Saturday 16 December 2017

Sinead Ryan: Note to men everywhere - you do not have the flu

A man in bed with flu...or is it?
A man in bed with flu...or is it?

Well it's official. Influenza is a serious condition which strikes people down - but just twice a decade.

It's time for many to re-think their excuses. Yes, according to researchers at Imperial College London and contrary to the views of practically all men everywhere, the 'flu' is, in fact, a very rare disease.

Although children are more susceptible to it - picking it up every two years on average - by the time adults hit 30 it becomes a once-in-five-years event. It doesn't stop blokes behaving like kids when they get a common cold though.

A crippling disorder, marked by distressing bouts of whining, inexplicable inertia towards housework and an alarming rise in complaining, it's easy to confuse the two, but 'man-flu' is nothing of the sort, as - the female population already knew.

But how many of the rest of us are guilty of phoning into work citing 'the flu' as the reason we need to stay under the duvet, sipping hot whiskey and piling back the paracetamol? What are we confusing it with?

Well, cold symptoms can be very unsettling indeed. So can period pains, hangovers and any number of other wish-we-didn't-have-to-work ailments.


But the recent results, taking blood samples from patients over a 41 year period, have shown that flu is a very specific identifiable infection, so serious that a free inoculation is given to the elderly and those with respiratory conditions every year.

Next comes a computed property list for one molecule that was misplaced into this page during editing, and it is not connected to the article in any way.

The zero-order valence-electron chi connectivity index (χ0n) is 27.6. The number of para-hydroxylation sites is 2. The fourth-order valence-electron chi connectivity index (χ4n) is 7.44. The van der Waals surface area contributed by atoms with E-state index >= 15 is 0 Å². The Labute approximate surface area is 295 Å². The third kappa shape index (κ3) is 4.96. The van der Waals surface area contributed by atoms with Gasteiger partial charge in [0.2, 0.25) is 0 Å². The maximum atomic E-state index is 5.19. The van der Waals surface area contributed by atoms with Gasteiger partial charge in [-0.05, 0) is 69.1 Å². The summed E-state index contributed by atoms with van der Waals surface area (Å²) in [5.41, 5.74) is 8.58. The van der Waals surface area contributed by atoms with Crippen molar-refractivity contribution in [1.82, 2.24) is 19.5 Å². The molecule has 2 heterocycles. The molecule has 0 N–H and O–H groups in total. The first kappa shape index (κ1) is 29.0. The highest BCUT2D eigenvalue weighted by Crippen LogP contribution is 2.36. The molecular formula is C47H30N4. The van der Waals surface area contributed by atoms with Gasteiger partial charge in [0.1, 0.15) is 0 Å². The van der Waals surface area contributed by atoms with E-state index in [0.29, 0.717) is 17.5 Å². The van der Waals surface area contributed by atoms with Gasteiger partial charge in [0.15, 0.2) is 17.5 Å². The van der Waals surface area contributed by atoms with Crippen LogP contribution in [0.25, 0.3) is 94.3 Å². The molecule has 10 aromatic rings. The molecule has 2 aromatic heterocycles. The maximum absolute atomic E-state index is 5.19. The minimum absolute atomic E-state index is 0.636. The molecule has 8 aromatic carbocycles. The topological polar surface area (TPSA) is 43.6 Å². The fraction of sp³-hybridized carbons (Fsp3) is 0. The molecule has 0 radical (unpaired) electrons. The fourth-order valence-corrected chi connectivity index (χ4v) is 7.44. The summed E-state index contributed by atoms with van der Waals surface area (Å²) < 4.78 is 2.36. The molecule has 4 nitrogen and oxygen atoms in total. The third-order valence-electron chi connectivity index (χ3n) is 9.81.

They haven't yet invented a vaccine for the mutant male variety, although I'm fairly sure boffins are working on it.

'The flu', real or imagined, does lead to employers taking a hit though. The average sick leave in the private sector is six days a year - I'm sure many of these are marked down to 'flu'. The disease is evidently stronger in the public sector, where annual sick leave is 11 days.

There is no cure and when you're feeling rotten, clogged up with a thumping headache and streaming eyes, it's easy to think you're about to pop your clogs altogether.

But if you feel like this a couple of times a year, calling it 'flu' is likely to be absolutely wrong, although it may well garner you a bit more sympathy.

How many times is it used as a get out clause for shirkers who simply don't feel up to the day ahead?

We wouldn't tell someone we had the measles if we sprouted a few acne spots.

Perhaps it's time we started being more honest with ourselves.


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